“In the game of politics, totalitarian regimes manage to win over democracies because the former control the public opinion inside their countries, determine all legal results to suit their purposes, and can continue to waste their nation’s resources trying to free the moles they sent to their adversary’s camp,” she wrote. “Democracies, however, end up conceding because they must answer to their own people, they must live with an incisive press that criticizes them for making or not making certain decisions, and because they are forced to do everything possible to bring their dead and alive back home.”

On Twitter, however, she took a markedly different view, saying that even though Raul Castro didn’t say it, all of this had the “bitter taste of defeat.”

In Miami, The Miami Herald found a hard line drawn between older Cuban immigrants and the younger crowd.

The paper headed to the hub for political conversation in the city: the cafe outside Versailles Restaurant in Little Havana. Here’s video of the confrontations:

Most of the interactions are in Spanish, but the gist is that one group is arguing that the policies implemented by the United States since the Cuban Revolution haven’t worked, and the other side is arguing that Obama is taking the side of a communist regime.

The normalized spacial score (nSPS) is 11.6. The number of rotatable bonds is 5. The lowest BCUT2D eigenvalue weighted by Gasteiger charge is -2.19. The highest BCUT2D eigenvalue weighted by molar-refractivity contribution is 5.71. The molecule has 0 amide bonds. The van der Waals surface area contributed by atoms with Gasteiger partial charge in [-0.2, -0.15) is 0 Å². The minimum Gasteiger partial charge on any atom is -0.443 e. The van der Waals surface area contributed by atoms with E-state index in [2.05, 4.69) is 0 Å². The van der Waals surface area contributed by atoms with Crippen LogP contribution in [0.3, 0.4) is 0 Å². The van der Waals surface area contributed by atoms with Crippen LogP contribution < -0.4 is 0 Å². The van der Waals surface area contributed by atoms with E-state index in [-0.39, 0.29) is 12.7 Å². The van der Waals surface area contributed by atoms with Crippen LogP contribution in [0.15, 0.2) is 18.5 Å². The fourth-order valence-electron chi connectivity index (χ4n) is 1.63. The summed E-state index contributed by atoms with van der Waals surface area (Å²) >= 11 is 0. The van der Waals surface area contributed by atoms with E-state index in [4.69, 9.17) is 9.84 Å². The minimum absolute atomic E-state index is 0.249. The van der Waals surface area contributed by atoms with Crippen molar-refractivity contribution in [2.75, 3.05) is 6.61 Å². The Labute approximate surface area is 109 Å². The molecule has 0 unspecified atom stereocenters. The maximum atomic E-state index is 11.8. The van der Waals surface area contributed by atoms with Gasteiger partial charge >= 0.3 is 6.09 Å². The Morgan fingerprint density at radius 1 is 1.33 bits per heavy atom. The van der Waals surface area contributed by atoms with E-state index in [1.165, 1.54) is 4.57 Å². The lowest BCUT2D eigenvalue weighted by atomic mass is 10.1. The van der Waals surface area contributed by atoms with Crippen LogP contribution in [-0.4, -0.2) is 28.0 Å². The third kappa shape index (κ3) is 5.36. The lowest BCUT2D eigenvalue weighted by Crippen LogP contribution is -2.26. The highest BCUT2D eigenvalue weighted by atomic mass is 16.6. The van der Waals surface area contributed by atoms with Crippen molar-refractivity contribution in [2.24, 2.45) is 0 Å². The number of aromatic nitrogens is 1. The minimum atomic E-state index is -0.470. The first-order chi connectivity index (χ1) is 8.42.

Still, as we also pointed out yesterday, the Herald notes that Miami has changed. In the past, thousands would have flooded the streets over a move like this. On Tuesday, however, the crowd was contained to Versailles:

“The largely tempered reaction showed this was not the Miami of 14 years ago, when people flooded the streets after federal agents seized young Elián González to return him to his father in Cuba.

“The man who was mayor at the time, Manny Diaz, said that was no surprise. People like him, a Cuban-born son of a political prisoner, are ‘just sick of the policy that has produced absolutely no change on the island.’

” ‘We have continued to be the scapegoat for a failed economic system in Cuba,’ said Diaz, a Democrat. ‘People continue to back a position that we took — rightfully so — back in 1961, at the height of the Cold War. But that was the Cold War, and this is today.’ ”